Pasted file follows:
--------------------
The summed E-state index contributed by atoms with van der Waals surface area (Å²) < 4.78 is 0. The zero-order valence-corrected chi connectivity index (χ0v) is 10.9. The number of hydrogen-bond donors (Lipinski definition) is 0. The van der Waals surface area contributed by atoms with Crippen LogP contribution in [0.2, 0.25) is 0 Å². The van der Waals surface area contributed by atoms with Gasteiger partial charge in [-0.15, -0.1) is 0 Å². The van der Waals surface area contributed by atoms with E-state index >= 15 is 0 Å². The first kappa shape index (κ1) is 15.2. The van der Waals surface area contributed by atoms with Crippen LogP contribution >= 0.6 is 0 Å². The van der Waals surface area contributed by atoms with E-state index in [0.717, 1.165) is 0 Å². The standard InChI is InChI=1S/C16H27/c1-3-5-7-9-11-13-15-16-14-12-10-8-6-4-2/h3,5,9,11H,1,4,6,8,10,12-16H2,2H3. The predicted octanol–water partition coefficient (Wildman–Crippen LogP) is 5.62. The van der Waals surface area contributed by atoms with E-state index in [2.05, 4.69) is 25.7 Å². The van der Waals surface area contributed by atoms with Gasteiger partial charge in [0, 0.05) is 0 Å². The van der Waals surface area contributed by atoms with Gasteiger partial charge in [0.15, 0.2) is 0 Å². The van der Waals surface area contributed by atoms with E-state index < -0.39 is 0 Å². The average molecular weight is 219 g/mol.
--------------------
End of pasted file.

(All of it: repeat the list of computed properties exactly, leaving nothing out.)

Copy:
The summed E-state index contributed by atoms with van der Waals surface area (Å²) < 4.78 is 0. The zero-order valence-corrected chi connectivity index (χ0v) is 10.9. The number of hydrogen-bond donors (Lipinski definition) is 0. The van der Waals surface area contributed by atoms with Crippen LogP contribution in [0.2, 0.25) is 0 Å². The van der Waals surface area contributed by atoms with Gasteiger partial charge in [-0.15, -0.1) is 0 Å². The van der Waals surface area contributed by atoms with E-state index >= 15 is 0 Å². The first kappa shape index (κ1) is 15.2. The van der Waals surface area contributed by atoms with Crippen LogP contribution >= 0.6 is 0 Å². The van der Waals surface area contributed by atoms with E-state index in [0.717, 1.165) is 0 Å². The standard InChI is InChI=1S/C16H27/c1-3-5-7-9-11-13-15-16-14-12-10-8-6-4-2/h3,5,9,11H,1,4,6,8,10,12-16H2,2H3. The predicted octanol–water partition coefficient (Wildman–Crippen LogP) is 5.62. The van der Waals surface area contributed by atoms with E-state index in [2.05, 4.69) is 25.7 Å². The van der Waals surface area contributed by atoms with Gasteiger partial charge in [0, 0.05) is 0 Å². The van der Waals surface area contributed by atoms with Gasteiger partial charge in [0.15, 0.2) is 0 Å². The van der Waals surface area contributed by atoms with E-state index < -0.39 is 0 Å². The average molecular weight is 219 g/mol.